Joomla! Accessibility


Joomla! Accessibility
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Overview
Table of Contents
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Sample Chapters

 

  • Understand what accessibility really means and why it’s important
  • Ensure that content editors and writers publish accessible articles
  • Create accessible Joomla! Templates
  • Understand Assistive Technology (AT) and the needs of people with disabilities

 

Book Details

Language : English
Paperback : 156 pages [ 235mm x 191mm ]
Release Date : October 2007
ISBN : 1847194087
ISBN 13 : 9781847194084
Author(s) : Joshue O Connor
Topics and Technologies : All Books, CMS and eCommerce, Content Management (CMS), Joomla!, Open Source


Table of Contents

Preface
Chapter 1: Why be Accessible?
Chapter 2: Understanding Accessibility
Chapter 3: Understanding Disability and Assistive Technology (AT)
Chapter 4: Creating Accessible Content
Chapter 5: Creating Accessible Templates
Chapter 6: Using XStandard to Create Accessible Content
Index
  • Chapter 1: Why be Accessible?
    • Defining Accessibility
      • Understanding Your Users
      • Dealing with Change
      • Think Different
    • What Are the Benefits of Accessibility?
    • Accessibility Legislation
      • Irish Legislation
        • Accessible Procurement
    • Laws and Public Policies in Other Countries
      • UK Legislation
      • The US and Section 508/504
        • So What's the Big Deal with 508?
      • The European Union (EU) and e-Accessibility
        • eEurope Action Plan
        • e-Inclusion Policy
        • European Policy and the Future
    • So What Does It All Mean to You?
    • Summary
  • Chapter 2: Understanding Accessibility
    • What Will Joomla! Not Do?
    • Usability
      • User Testing
      • Using Personas
        • Building Personas
    • Understanding Accessibility
      • Being Accessible Doesn't Hurt
    • WCAG 1.0
      • Differences Between WCAG 1.0 and WCAG 2.0
        • Principle 1—Content Must be Perceivable (P)
        • Principle 2—Interface Elements must be Operable (O)
        • Principle 3—Content and Controls must be Understandable (U)
        • Principle 4—Content Should be Robust Enough to Work with Current and Future Technologies (R)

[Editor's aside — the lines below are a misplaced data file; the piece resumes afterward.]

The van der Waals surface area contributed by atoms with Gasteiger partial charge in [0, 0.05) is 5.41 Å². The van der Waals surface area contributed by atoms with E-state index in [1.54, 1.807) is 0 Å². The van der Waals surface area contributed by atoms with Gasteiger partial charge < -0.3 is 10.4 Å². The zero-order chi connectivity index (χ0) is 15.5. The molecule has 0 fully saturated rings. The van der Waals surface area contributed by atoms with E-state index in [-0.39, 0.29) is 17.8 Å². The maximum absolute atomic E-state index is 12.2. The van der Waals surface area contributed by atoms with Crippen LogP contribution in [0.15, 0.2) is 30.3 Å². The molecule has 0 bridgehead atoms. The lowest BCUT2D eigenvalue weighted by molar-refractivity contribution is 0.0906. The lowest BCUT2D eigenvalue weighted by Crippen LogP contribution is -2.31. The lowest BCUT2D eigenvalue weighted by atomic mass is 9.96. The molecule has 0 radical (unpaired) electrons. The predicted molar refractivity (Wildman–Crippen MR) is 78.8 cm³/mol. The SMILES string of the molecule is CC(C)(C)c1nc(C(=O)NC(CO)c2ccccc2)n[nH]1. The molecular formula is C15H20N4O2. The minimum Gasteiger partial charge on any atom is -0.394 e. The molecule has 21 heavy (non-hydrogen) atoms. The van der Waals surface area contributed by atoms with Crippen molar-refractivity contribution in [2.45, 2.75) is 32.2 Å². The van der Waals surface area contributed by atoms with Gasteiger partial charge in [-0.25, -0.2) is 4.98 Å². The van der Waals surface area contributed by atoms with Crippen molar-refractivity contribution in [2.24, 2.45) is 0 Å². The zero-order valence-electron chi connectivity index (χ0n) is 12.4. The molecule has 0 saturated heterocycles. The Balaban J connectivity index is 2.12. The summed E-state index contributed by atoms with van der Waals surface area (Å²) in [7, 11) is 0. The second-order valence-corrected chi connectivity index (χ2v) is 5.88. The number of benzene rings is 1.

• Understanding WCAG
    • Summary
  • Chapter 3: Understanding Disability and Assistive Technology (AT)
    • Blindness
    • Visual Impairment
      • Glaucoma
      • Macular Degeneration
      • Retinopathy
      • Detached Retina
    • Physical Disabilities
    • Cognitive Disabilities
    • Assistive Technology (AT)
      • What is a Screen Reader?
      • Screen Magnification
      • Switch Access
      • How Do Switches Work?
      • Mouse Emulation
    • Useful Tools for Developers
      • Web Accessibility Tools Consortium (WAT-C)
      • Mozilla Web Developer Toolbar
    • Sitting Comfortably? Then we'll Begin
      • Exercise 1—"No Frills" Browsing
        • If You are Using Firefox
        • Internet Explorer
    • Mouse Free Zone
      • The Acid Test
      • Finally—Was It Good for You?
      • Try it yourself
      • Exercise 2—Turn Off Your Display
    • Summary
  • Chapter 4: Creating Accessible Content
    • Describe What it is, Not How it Looks
      • All the (X)HTML You Need in Two Minutes
    • Using Headings to Communicate Structure
      • Time For Action—Let's Add Some Content
      • What Just Happened?
      • Time for Action—Adding Headings with WYSIWYG
      • What Just Happened?
      • Time for Action—Adding Headings by Editing the HTML
    • Add Frequent Headings to Assist the Screen Reader
    • How to Use Different Levels of Headings
  • Another Important Element
    • Lists
    • Time for Action—Adding Lists
    • What Just Happened?
  • Make Images Accessible
    • Description Anxiety
    • Time for Action—Adding Alternate Text to an Image
    • Choosing Good Alternate Text for Images
    • What is Good Alternate Text?
      • Ignoring Purely Decorative Images
      • Charts, Graphs, and Infographics
      • Describing Photographs
    • Time for action—Using longdesc
  • Good Link Text Assists Accessibility
  • Creating Accessible Tables
    • The Trouble with Tables
    • Time for Action—Create an Accessible Table (Part 1)
    • Time for Action—Create an Accessible Table (Part 2)
    • Time for Action—Create an Accessible Table (Part 3)
    • Does Joomla! Have Good Table Manners?
  • Summary
  • Chapter 5: Creating Accessible Templates
    • Understanding How Joomla! Templates Work
      • Separation Anxiety—Layout Tables, HTML, and CSS
        • Joomla! 1.0 Used Tables for Layout, So What's the Problem?
        • Why Are Tables Bad for Layout?
    • Building a Standards-Compliant Joomla! Template from Scratch
      • What Modules Do I Need?
      • Color scheme
        • Ensure Good Color Contrast for Your Site
      • Icons and Graphics
      • Create a Mock Up If Possible
        • Roll Your Own Accessible Joomla! Template
      • Using Dreamweaver
        • Set Up FTP Server Connection to Your Local Host
        • Create a Template for Your Template
        • A Few More Steps, Before We Get Going with Coding Our New Template